BlackBerry in the Liberry

Dan Overfield, Business Librarian at Villanova University, told us about a pilot project in which 3 librarians traded their office phones for BlackBerry mobile devices.

ACRLog – How did this pilot project come about?

Overfield – The primary reason was that we employ a satellite research office model where subject librarians, in this case in business and the sciences, operate from the library as well in various buildings across campus. Our remote locations, combined with our other obligations, made communication difficult.

ACRLog – Do you know of any other libraries using BlackBerries?

Overfield – I am not aware of specific cases that feature the dedicated use of mobile technology by academic librarians, though I have heard discussions about text reference via cell phone. I am certain that others must, or soon will, be following the same model. Our research support team shares a cell phone but it is only used whenever someone is both “on call” for research support backup and simultaneously not able to remain in their offices.

ACRLog – What were some of the reservations people had?

Overfield – One clear factor was cost and that limited us to three devices in the pilot. At this moment I have asked our telecommunications office to compare the annual costs of the BlackBerry and the desk phone because our wholesale adaptation of this idea will need to consider the bottom line as well as other factors. The other concern was that the participants would find themselves receiving and answering calls and emails all night, everynight, over holidays, and on vacation. I am also personally concerned with the possibility of losing the device. Desk phones are low risk and it is very difficult to misplace one.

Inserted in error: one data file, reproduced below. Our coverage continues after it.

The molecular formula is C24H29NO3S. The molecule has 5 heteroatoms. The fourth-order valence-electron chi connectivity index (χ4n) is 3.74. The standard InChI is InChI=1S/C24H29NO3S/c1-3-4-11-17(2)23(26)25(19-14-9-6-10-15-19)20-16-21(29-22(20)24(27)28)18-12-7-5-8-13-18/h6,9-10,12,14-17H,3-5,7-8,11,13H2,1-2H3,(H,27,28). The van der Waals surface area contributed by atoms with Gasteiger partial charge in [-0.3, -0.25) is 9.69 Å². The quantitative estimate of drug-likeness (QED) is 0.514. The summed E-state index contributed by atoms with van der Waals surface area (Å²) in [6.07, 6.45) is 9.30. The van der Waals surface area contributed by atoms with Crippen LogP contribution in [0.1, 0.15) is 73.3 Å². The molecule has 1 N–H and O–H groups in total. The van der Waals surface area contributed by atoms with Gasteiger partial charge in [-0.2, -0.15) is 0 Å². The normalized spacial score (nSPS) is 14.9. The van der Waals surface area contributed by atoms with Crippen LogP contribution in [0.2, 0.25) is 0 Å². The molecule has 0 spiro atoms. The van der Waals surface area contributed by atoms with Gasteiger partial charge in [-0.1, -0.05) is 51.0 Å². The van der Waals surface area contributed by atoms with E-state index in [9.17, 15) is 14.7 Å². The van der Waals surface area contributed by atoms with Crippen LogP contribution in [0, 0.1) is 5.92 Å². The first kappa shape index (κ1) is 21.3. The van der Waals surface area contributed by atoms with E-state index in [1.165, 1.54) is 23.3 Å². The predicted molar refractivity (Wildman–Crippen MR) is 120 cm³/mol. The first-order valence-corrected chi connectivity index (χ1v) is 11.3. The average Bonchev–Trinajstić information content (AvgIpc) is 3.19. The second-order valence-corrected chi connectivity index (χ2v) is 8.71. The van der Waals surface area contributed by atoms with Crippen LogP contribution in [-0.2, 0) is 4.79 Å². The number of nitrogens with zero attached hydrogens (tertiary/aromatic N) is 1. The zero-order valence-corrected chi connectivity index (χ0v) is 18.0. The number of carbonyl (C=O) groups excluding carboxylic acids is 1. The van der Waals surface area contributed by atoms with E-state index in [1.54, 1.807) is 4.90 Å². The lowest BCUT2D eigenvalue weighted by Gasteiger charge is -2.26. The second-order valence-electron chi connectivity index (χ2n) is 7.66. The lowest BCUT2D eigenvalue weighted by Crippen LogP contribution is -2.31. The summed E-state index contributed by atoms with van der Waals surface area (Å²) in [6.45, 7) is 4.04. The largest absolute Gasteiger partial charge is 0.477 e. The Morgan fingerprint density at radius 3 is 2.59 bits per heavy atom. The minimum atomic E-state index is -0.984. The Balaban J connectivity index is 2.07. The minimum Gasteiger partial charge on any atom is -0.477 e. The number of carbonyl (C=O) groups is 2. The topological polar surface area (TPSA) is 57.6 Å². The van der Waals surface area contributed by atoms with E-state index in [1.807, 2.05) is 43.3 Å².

ACRLog – Well, what about answering questions at all times of the day and night?

Overfield – The BlackBerry allows me to easily keep up with patrons. When I am unable or unwilling to make replies I simply leave them for my next opportunity. Everyone wants to be as available to students as possible, and the blackberry does accomplish this very well. The main thing is that it is very simple to read and reply to email, even at odd hours, because you can check your messages by pressing a single button. Laptops require an internet connection, a power supply, passwords, and time to load the applications. I have installed del.icio.us onto the BlackBerry and it is quite painless to cut and paste links into emails to students. Two of us in the pilot commute to campus using public transportation and we are normally able to read and respond to emails before we arrive at work.